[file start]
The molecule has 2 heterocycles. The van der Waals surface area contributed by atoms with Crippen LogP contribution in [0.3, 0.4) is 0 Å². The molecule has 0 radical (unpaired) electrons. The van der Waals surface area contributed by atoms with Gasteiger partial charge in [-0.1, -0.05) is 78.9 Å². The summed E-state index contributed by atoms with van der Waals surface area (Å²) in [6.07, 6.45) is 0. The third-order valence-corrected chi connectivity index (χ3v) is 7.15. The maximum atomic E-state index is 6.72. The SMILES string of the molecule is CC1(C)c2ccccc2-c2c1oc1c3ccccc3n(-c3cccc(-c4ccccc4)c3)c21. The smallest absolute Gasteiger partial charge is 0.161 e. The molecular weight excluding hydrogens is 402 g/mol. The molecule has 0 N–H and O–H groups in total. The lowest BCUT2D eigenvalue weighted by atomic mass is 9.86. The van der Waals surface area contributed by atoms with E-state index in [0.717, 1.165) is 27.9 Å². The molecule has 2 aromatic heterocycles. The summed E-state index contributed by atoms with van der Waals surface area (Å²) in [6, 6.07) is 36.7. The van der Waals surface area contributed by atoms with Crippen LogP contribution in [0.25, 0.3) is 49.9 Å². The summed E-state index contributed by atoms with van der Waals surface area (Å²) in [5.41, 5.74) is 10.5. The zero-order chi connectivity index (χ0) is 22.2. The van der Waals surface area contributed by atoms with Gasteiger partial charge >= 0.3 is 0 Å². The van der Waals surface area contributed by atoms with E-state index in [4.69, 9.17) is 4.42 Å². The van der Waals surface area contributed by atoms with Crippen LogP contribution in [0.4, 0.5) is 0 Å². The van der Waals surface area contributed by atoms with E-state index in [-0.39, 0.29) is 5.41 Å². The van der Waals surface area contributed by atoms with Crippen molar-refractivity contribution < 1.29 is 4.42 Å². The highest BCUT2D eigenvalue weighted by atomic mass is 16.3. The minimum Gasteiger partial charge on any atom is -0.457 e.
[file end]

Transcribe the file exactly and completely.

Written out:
The molecule has 2 heterocycles. The van der Waals surface area contributed by atoms with Crippen LogP contribution in [0.3, 0.4) is 0 Å². The molecule has 0 radical (unpaired) electrons. The van der Waals surface area contributed by atoms with Gasteiger partial charge in [-0.1, -0.05) is 78.9 Å². The summed E-state index contributed by atoms with van der Waals surface area (Å²) in [6.07, 6.45) is 0. The third-order valence-corrected chi connectivity index (χ3v) is 7.15. The maximum atomic E-state index is 6.72. The SMILES string of the molecule is CC1(C)c2ccccc2-c2c1oc1c3ccccc3n(-c3cccc(-c4ccccc4)c3)c21. The smallest absolute Gasteiger partial charge is 0.161 e. The molecular weight excluding hydrogens is 402 g/mol. The molecule has 0 N–H and O–H groups in total. The lowest BCUT2D eigenvalue weighted by atomic mass is 9.86. The van der Waals surface area contributed by atoms with E-state index in [0.717, 1.165) is 27.9 Å². The molecule has 2 aromatic heterocycles. The summed E-state index contributed by atoms with van der Waals surface area (Å²) in [6, 6.07) is 36.7. The van der Waals surface area contributed by atoms with Crippen LogP contribution in [0.25, 0.3) is 49.9 Å². The summed E-state index contributed by atoms with van der Waals surface area (Å²) in [5.41, 5.74) is 10.5. The zero-order chi connectivity index (χ0) is 22.2. The van der Waals surface area contributed by atoms with Gasteiger partial charge >= 0.3 is 0 Å². The van der Waals surface area contributed by atoms with E-state index in [4.69, 9.17) is 4.42 Å². The van der Waals surface area contributed by atoms with Crippen LogP contribution in [0.4, 0.5) is 0 Å². The van der Waals surface area contributed by atoms with E-state index in [-0.39, 0.29) is 5.41 Å². The van der Waals surface area contributed by atoms with Crippen molar-refractivity contribution < 1.29 is 4.42 Å². The highest BCUT2D eigenvalue weighted by atomic mass is 16.3. The minimum Gasteiger partial charge on any atom is -0.457 e.